Frances W. Peabody, a community activist who became one of Maine's leading figures in the fight against AIDS, has died. She was 98.
Peabody died June 26 at a hospital in Portland, Maine, after a short illness.
Known as "Frannie," Peabody became active in AIDS causes at the age of 81 after her grandson died of the disease in 1984. She helped start the state's first AIDS information hotline and years later helped found the AIDS Project, which provides housing, money and support groups to people with HIV. The Peabody House, the state's only residential care facility for AIDS patients, is named in her honor.
Mary Lake, executive director of Peabody House, said Peabody helped change the way people in Maine look at AIDS.
"Before her, there was nothing. There were patients, but no services in Maine," Lake told the Portland Press Herald. "She changed the attitudes of a lot of people that others couldn't reach."
Born Frances Wilson in Washington, D.C., Peabody rolled bandages during the first World War. She graduated from Smith College and found work at Macy's in New York City, where she met her future husband, Millard Peabody, one of the store's managers.
The couple resettled in Boston in the late 1920s, where her husband ran a shoe manufacturing business and Peabody raised the couple's five children. Four of them survive her, as do eight grandchildren and 10 great-grandchildren.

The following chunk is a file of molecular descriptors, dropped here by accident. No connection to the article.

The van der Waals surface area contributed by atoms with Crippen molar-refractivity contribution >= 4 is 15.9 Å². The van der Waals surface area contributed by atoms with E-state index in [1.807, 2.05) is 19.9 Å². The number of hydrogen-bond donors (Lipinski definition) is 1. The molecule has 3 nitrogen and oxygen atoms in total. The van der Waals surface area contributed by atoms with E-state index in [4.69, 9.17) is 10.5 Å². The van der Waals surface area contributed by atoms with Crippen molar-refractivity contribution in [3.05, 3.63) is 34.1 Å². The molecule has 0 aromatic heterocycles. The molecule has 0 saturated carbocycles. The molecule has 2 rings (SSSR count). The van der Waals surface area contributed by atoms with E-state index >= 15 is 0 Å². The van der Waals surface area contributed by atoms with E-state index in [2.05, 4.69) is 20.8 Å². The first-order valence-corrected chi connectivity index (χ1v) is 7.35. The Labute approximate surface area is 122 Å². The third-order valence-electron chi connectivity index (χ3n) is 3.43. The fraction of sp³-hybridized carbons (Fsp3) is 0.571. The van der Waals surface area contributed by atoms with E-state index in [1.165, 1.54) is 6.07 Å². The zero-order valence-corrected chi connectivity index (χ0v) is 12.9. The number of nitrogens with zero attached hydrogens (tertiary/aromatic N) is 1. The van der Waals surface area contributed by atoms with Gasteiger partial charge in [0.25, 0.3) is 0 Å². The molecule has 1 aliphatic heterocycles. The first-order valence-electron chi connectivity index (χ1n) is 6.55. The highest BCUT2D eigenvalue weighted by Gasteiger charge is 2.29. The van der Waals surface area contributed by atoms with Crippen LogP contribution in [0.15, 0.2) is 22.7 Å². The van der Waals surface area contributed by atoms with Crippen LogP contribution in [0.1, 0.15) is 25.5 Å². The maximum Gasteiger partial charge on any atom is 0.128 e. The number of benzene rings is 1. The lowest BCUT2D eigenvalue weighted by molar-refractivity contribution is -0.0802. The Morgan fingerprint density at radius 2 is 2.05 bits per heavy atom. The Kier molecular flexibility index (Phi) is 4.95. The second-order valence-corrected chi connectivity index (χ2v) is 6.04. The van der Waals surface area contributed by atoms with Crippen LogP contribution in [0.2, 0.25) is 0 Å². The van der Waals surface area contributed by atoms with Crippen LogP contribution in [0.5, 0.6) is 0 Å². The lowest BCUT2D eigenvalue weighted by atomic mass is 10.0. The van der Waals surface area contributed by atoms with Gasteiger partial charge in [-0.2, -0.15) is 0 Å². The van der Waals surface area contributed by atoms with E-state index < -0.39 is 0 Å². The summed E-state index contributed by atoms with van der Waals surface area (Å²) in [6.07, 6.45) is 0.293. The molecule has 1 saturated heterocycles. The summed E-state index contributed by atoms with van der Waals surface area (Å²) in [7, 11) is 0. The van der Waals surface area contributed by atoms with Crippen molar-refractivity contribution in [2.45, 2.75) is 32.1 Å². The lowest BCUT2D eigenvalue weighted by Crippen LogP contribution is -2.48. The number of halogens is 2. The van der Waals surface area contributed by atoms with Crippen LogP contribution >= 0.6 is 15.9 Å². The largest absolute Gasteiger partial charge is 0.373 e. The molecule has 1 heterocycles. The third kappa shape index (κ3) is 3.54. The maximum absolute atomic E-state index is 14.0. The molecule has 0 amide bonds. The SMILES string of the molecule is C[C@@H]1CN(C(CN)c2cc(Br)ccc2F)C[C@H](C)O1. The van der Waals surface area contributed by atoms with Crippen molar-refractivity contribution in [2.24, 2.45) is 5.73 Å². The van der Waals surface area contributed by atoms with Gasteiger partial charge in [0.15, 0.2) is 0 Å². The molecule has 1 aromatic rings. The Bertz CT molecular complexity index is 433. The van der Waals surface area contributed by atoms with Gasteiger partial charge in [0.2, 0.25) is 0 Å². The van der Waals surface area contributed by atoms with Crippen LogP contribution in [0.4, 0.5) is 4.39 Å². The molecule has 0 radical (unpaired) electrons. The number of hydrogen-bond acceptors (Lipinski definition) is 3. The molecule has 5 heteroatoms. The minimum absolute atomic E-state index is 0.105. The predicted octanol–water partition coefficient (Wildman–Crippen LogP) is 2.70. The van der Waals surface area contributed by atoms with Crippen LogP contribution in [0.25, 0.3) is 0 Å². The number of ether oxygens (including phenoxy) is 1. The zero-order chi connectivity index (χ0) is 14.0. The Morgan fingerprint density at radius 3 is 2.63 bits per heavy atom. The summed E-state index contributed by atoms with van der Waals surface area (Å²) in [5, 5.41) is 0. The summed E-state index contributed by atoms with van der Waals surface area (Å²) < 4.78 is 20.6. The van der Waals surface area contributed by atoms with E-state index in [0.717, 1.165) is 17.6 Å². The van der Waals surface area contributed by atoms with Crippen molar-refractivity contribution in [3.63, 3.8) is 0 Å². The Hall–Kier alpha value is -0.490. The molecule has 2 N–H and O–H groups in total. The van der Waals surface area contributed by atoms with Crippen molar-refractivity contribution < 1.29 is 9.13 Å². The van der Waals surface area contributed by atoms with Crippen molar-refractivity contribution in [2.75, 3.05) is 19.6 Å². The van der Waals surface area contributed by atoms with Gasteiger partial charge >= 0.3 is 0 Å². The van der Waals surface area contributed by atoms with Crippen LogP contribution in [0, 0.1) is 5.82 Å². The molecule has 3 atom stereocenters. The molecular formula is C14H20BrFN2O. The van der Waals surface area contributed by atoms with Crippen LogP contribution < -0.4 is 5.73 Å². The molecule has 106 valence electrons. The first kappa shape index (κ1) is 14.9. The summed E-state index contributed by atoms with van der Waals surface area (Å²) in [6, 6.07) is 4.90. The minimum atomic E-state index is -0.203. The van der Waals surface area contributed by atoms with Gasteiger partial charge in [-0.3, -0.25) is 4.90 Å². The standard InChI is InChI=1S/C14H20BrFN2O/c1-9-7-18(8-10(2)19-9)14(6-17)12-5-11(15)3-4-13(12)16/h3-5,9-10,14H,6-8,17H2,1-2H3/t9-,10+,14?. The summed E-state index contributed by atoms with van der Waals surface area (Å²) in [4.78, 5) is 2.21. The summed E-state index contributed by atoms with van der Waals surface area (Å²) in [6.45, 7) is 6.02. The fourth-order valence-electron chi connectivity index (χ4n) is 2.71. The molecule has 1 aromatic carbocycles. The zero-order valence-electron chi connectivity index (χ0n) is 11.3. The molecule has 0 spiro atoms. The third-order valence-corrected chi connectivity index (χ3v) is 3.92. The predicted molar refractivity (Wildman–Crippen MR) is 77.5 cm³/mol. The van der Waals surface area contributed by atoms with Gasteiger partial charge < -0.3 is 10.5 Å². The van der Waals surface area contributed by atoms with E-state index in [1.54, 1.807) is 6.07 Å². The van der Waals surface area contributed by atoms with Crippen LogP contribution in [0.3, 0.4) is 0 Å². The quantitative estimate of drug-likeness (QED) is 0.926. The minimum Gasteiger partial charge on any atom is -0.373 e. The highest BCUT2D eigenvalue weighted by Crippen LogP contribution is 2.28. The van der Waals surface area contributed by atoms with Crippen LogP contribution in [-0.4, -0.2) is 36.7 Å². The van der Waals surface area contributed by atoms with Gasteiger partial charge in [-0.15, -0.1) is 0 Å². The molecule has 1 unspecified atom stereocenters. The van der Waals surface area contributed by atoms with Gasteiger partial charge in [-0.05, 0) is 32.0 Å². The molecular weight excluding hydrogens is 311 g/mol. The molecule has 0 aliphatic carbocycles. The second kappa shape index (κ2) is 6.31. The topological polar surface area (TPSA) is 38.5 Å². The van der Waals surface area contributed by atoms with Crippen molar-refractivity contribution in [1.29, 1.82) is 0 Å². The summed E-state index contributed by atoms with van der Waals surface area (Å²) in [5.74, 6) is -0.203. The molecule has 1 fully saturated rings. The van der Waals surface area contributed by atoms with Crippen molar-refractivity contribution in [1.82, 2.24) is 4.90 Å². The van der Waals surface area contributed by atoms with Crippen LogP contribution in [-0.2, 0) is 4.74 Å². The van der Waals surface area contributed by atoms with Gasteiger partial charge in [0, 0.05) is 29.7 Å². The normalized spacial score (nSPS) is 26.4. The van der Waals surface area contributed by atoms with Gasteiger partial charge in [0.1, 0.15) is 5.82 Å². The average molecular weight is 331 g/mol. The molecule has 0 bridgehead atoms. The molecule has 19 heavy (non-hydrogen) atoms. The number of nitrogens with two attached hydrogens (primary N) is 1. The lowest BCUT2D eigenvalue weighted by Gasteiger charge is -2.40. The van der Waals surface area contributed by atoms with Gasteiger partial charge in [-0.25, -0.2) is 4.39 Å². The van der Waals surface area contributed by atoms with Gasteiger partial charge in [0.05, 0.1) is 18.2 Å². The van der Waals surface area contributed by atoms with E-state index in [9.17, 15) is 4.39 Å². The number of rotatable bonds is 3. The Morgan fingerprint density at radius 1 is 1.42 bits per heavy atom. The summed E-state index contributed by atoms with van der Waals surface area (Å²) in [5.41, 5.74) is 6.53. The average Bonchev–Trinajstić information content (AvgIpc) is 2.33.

The politically conservative Peabody, a lifelong activist who traced her family to the Mayflower, was a recipient last year of the AIDS Action 2000 National Leadership Award. Previous winners include former Vice President Al Gore and his wife, Tipper; Sen. Edward M. Kennedy (D-Mass.); and filmmaker Jonathan Demme.
In 1990, Peabody received the Daily Points of Light Program award presented by President George Bush.
Active until the last few days of her life, she attended the Peabody House Board of Trustees' annual retreat earlier this month. On June 16, she was the grand marshal of the South Maine Gay Pride Parade. She wore a pink feather boa.